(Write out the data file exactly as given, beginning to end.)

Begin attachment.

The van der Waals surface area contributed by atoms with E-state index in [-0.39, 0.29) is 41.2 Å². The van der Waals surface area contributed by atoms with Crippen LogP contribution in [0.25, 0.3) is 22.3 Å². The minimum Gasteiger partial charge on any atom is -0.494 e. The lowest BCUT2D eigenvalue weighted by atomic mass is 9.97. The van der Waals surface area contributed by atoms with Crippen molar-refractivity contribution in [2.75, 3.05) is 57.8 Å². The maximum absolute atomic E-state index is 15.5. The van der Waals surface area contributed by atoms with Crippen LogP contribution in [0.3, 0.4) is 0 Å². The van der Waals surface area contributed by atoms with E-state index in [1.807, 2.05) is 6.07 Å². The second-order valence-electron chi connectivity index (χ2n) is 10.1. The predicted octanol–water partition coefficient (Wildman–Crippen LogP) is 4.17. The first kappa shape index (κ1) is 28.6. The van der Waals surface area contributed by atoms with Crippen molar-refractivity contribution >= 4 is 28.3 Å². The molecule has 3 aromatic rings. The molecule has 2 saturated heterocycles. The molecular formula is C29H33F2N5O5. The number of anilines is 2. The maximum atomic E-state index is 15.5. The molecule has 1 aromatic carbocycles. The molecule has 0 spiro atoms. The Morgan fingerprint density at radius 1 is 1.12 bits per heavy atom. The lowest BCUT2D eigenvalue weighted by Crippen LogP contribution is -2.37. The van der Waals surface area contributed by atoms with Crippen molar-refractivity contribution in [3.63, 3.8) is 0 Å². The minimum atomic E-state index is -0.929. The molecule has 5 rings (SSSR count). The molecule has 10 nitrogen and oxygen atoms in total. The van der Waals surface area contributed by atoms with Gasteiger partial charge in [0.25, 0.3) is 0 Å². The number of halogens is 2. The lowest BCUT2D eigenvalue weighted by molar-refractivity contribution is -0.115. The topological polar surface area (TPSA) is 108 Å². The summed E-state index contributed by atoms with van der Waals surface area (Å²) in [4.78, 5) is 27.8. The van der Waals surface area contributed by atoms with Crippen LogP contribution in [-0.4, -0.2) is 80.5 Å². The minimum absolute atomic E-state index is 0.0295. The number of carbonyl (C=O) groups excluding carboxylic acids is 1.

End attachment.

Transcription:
The van der Waals surface area contributed by atoms with E-state index in [-0.39, 0.29) is 41.2 Å². The van der Waals surface area contributed by atoms with Crippen LogP contribution in [0.25, 0.3) is 22.3 Å². The minimum Gasteiger partial charge on any atom is -0.494 e. The lowest BCUT2D eigenvalue weighted by atomic mass is 9.97. The van der Waals surface area contributed by atoms with Crippen molar-refractivity contribution in [2.75, 3.05) is 57.8 Å². The maximum absolute atomic E-state index is 15.5. The van der Waals surface area contributed by atoms with Crippen LogP contribution in [0.3, 0.4) is 0 Å². The van der Waals surface area contributed by atoms with E-state index in [1.807, 2.05) is 6.07 Å². The second-order valence-electron chi connectivity index (χ2n) is 10.1. The predicted octanol–water partition coefficient (Wildman–Crippen LogP) is 4.17. The first kappa shape index (κ1) is 28.6. The van der Waals surface area contributed by atoms with Crippen molar-refractivity contribution >= 4 is 28.3 Å². The molecule has 3 aromatic rings. The molecule has 2 saturated heterocycles. The molecular formula is C29H33F2N5O5. The number of anilines is 2. The maximum atomic E-state index is 15.5. The molecule has 1 aromatic carbocycles. The molecule has 0 spiro atoms. The Morgan fingerprint density at radius 1 is 1.12 bits per heavy atom. The lowest BCUT2D eigenvalue weighted by Crippen LogP contribution is -2.37. The van der Waals surface area contributed by atoms with Crippen molar-refractivity contribution in [3.63, 3.8) is 0 Å². The minimum atomic E-state index is -0.929. The molecule has 5 rings (SSSR count). The molecule has 10 nitrogen and oxygen atoms in total. The van der Waals surface area contributed by atoms with Gasteiger partial charge in [0.25, 0.3) is 0 Å². The number of halogens is 2. The lowest BCUT2D eigenvalue weighted by molar-refractivity contribution is -0.115. The topological polar surface area (TPSA) is 108 Å². The summed E-state index contributed by atoms with van der Waals surface area (Å²) in [4.78, 5) is 27.8. The van der Waals surface area contributed by atoms with Crippen LogP contribution in [-0.4, -0.2) is 80.5 Å². The minimum absolute atomic E-state index is 0.0295. The number of carbonyl (C=O) groups excluding carboxylic acids is 1.